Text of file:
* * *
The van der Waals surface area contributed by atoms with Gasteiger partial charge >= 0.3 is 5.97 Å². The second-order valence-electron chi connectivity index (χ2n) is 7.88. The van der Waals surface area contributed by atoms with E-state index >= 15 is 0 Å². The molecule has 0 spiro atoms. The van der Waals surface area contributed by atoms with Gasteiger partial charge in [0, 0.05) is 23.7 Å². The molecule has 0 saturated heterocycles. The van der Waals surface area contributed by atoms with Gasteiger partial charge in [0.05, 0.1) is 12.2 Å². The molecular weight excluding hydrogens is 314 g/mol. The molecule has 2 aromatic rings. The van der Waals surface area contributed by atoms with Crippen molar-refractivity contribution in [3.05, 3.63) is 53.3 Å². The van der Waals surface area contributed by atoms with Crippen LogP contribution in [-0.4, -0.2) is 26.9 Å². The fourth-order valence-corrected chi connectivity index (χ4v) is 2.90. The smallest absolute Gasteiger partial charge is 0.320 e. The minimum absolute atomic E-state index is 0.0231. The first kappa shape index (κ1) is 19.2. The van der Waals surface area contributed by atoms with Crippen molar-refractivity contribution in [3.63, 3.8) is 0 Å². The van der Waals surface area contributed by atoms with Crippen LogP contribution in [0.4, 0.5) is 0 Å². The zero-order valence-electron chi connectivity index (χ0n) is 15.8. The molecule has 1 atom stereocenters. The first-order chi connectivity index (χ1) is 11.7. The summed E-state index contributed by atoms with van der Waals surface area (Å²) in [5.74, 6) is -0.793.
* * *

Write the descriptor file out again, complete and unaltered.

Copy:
The van der Waals surface area contributed by atoms with Gasteiger partial charge >= 0.3 is 5.97 Å². The second-order valence-electron chi connectivity index (χ2n) is 7.88. The van der Waals surface area contributed by atoms with E-state index >= 15 is 0 Å². The molecule has 0 spiro atoms. The van der Waals surface area contributed by atoms with Gasteiger partial charge in [0, 0.05) is 23.7 Å². The molecule has 0 saturated heterocycles. The van der Waals surface area contributed by atoms with Gasteiger partial charge in [0.05, 0.1) is 12.2 Å². The molecular weight excluding hydrogens is 314 g/mol. The molecule has 2 aromatic rings. The van der Waals surface area contributed by atoms with Crippen molar-refractivity contribution in [3.05, 3.63) is 53.3 Å². The van der Waals surface area contributed by atoms with Crippen LogP contribution in [-0.4, -0.2) is 26.9 Å². The fourth-order valence-corrected chi connectivity index (χ4v) is 2.90. The smallest absolute Gasteiger partial charge is 0.320 e. The minimum absolute atomic E-state index is 0.0231. The first kappa shape index (κ1) is 19.2. The van der Waals surface area contributed by atoms with Crippen molar-refractivity contribution in [3.63, 3.8) is 0 Å². The van der Waals surface area contributed by atoms with Crippen LogP contribution in [0.4, 0.5) is 0 Å². The zero-order valence-electron chi connectivity index (χ0n) is 15.8. The molecule has 1 atom stereocenters. The first-order chi connectivity index (χ1) is 11.7. The summed E-state index contributed by atoms with van der Waals surface area (Å²) in [5.74, 6) is -0.793.